Paying Heed to 802.11n Security

By Andrew Garcia  |  Posted 2008-03-18 Print this article Print

Customers are clamoring for the improved throughput and coverage area, but they also need to keep security in mind.

When Motorola March 12 publicly announced its 802.11n initiative and rolled out equipment for enterprise customers, this meant all of the biggest names in the wireless LAN space in terms of market share were now offering the products based on the draft standard.

This blanket availability shows that these companies have paid heed to their customers' hunger for 802.11n's improvements in throughput, coverage area and client density performance.

However, these hungry customers should also save a little room for security. The 802.11n threat and protection landscapes have not yet evolved at the pace set by the access market, and there are current problems to be solved as well as the potential for greater issues down the road to which customers should pay attention.

Everyone with whom I have spoken agrees there are no known vulnerabilities or attacks specific to 802.11n now, and one school of thought is there won't be the kind of vulnerabilities we've seen in the past. For example, there were no new 802.11a vulnerabilities when that specification first came to market.

However, Amit Sinha, CTO for wireless intrusion prevention vendor AirDefense, said 802.11n adds enough layer of complexity to the wireless MAC and PHY so that there may be opportunities for attack down the road.

Sinha said, "802.11n does significantly complicate the MAC layer with the inclusion of mechanisms such as block acknowledgements and spoofed duration fields that could be exploit candidates. 802.11a did not change the MAC or the basic OFDM modulation used in the physical layer. The physical layer of 802.11n is also dramatically different. The inclusion of 40MHz modes and complex legacy protection mechanisms will lend itself to slightly modified denial-of-service attacks that at the very least could cripple the sought-after benefits of 802.11n."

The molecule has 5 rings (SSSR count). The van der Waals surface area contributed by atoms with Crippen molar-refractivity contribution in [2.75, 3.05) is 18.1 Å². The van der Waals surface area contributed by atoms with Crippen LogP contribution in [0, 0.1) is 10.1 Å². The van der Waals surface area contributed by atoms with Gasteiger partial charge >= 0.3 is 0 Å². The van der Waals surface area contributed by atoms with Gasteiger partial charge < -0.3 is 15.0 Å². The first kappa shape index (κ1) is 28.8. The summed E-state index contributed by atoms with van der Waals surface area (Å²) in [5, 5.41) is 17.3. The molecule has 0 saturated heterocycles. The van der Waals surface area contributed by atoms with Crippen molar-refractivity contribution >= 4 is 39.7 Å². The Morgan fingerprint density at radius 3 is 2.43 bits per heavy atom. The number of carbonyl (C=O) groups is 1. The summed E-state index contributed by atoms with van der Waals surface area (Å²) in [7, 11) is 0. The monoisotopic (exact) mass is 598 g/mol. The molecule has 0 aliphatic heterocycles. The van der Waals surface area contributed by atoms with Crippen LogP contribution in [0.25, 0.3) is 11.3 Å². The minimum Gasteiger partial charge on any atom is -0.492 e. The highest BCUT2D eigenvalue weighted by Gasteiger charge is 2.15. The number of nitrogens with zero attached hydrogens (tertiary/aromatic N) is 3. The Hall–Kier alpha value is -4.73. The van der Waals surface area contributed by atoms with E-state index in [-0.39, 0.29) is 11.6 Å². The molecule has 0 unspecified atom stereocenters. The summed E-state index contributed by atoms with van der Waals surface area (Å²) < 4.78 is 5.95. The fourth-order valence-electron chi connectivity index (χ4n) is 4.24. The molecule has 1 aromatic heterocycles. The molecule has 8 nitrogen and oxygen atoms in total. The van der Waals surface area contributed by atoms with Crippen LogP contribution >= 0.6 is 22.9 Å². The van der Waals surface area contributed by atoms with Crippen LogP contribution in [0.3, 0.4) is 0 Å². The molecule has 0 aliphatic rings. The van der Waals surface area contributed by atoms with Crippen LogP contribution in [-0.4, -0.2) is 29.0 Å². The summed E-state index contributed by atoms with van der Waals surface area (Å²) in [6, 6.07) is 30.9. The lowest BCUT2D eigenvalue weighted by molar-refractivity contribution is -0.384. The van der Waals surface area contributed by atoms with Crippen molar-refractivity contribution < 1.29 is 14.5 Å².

Andrew cut his teeth as a systems administrator at the University of California, learning the ins and outs of server migration, Windows desktop management, Unix and Novell administration. After a tour of duty as a team leader for PC Magazine's Labs, Andrew turned to system integration - providing network, server, and desktop consulting services for small businesses throughout the Bay Area. With eWEEK Labs since 2003, Andrew concentrates on wireless networking technologies while moonlighting with Microsoft Windows, mobile devices and management, and unified communications. He produces product reviews, technology analysis and opinion pieces for, eWEEK magazine, and the Labs' Release Notes blog. Follow Andrew on Twitter at andrewrgarcia, or reach him by email at

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